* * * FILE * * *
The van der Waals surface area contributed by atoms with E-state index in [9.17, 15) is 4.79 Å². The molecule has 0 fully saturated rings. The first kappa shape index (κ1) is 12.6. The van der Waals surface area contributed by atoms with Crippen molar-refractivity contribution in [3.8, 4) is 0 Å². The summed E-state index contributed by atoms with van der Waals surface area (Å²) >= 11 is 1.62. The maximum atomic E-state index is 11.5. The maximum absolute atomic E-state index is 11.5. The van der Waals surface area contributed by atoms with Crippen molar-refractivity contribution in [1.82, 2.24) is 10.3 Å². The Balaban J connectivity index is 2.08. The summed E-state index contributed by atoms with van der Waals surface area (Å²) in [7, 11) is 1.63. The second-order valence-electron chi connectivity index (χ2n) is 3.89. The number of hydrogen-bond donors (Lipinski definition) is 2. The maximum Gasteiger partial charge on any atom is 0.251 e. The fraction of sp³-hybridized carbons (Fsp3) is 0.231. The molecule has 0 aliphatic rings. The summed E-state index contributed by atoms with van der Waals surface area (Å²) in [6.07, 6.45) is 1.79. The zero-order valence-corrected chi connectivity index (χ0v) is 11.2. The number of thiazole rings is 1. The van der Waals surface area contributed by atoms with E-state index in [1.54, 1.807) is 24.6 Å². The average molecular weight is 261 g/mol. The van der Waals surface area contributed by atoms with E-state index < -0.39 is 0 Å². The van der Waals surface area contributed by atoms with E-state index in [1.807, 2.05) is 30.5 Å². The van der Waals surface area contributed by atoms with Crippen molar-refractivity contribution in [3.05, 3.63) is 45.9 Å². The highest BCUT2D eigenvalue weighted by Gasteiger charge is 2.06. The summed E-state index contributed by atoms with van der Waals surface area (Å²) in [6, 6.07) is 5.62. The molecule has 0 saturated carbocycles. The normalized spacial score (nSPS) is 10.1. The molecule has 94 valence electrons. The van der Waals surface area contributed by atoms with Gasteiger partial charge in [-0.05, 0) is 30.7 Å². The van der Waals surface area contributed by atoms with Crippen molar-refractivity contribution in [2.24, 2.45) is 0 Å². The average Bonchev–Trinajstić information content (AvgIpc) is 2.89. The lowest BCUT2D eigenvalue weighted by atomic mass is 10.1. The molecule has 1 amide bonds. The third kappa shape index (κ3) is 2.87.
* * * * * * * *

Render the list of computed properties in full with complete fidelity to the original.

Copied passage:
The van der Waals surface area contributed by atoms with E-state index in [9.17, 15) is 4.79 Å². The molecule has 0 fully saturated rings. The first kappa shape index (κ1) is 12.6. The van der Waals surface area contributed by atoms with Crippen molar-refractivity contribution in [3.8, 4) is 0 Å². The summed E-state index contributed by atoms with van der Waals surface area (Å²) >= 11 is 1.62. The maximum atomic E-state index is 11.5. The maximum absolute atomic E-state index is 11.5. The van der Waals surface area contributed by atoms with Crippen molar-refractivity contribution in [1.82, 2.24) is 10.3 Å². The Balaban J connectivity index is 2.08. The summed E-state index contributed by atoms with van der Waals surface area (Å²) in [7, 11) is 1.63. The second-order valence-electron chi connectivity index (χ2n) is 3.89. The number of hydrogen-bond donors (Lipinski definition) is 2. The maximum Gasteiger partial charge on any atom is 0.251 e. The fraction of sp³-hybridized carbons (Fsp3) is 0.231. The molecule has 0 aliphatic rings. The summed E-state index contributed by atoms with van der Waals surface area (Å²) in [6.07, 6.45) is 1.79. The zero-order valence-corrected chi connectivity index (χ0v) is 11.2. The number of thiazole rings is 1. The van der Waals surface area contributed by atoms with E-state index in [1.54, 1.807) is 24.6 Å². The average molecular weight is 261 g/mol. The van der Waals surface area contributed by atoms with E-state index < -0.39 is 0 Å². The van der Waals surface area contributed by atoms with E-state index in [1.807, 2.05) is 30.5 Å². The van der Waals surface area contributed by atoms with Crippen molar-refractivity contribution in [3.05, 3.63) is 45.9 Å². The highest BCUT2D eigenvalue weighted by Gasteiger charge is 2.06. The summed E-state index contributed by atoms with van der Waals surface area (Å²) in [6, 6.07) is 5.62. The molecule has 0 saturated carbocycles. The normalized spacial score (nSPS) is 10.1. The molecule has 94 valence electrons. The van der Waals surface area contributed by atoms with Gasteiger partial charge in [-0.05, 0) is 30.7 Å². The van der Waals surface area contributed by atoms with Crippen molar-refractivity contribution in [2.24, 2.45) is 0 Å². The average Bonchev–Trinajstić information content (AvgIpc) is 2.89. The lowest BCUT2D eigenvalue weighted by atomic mass is 10.1. The molecule has 1 amide bonds. The third kappa shape index (κ3) is 2.87.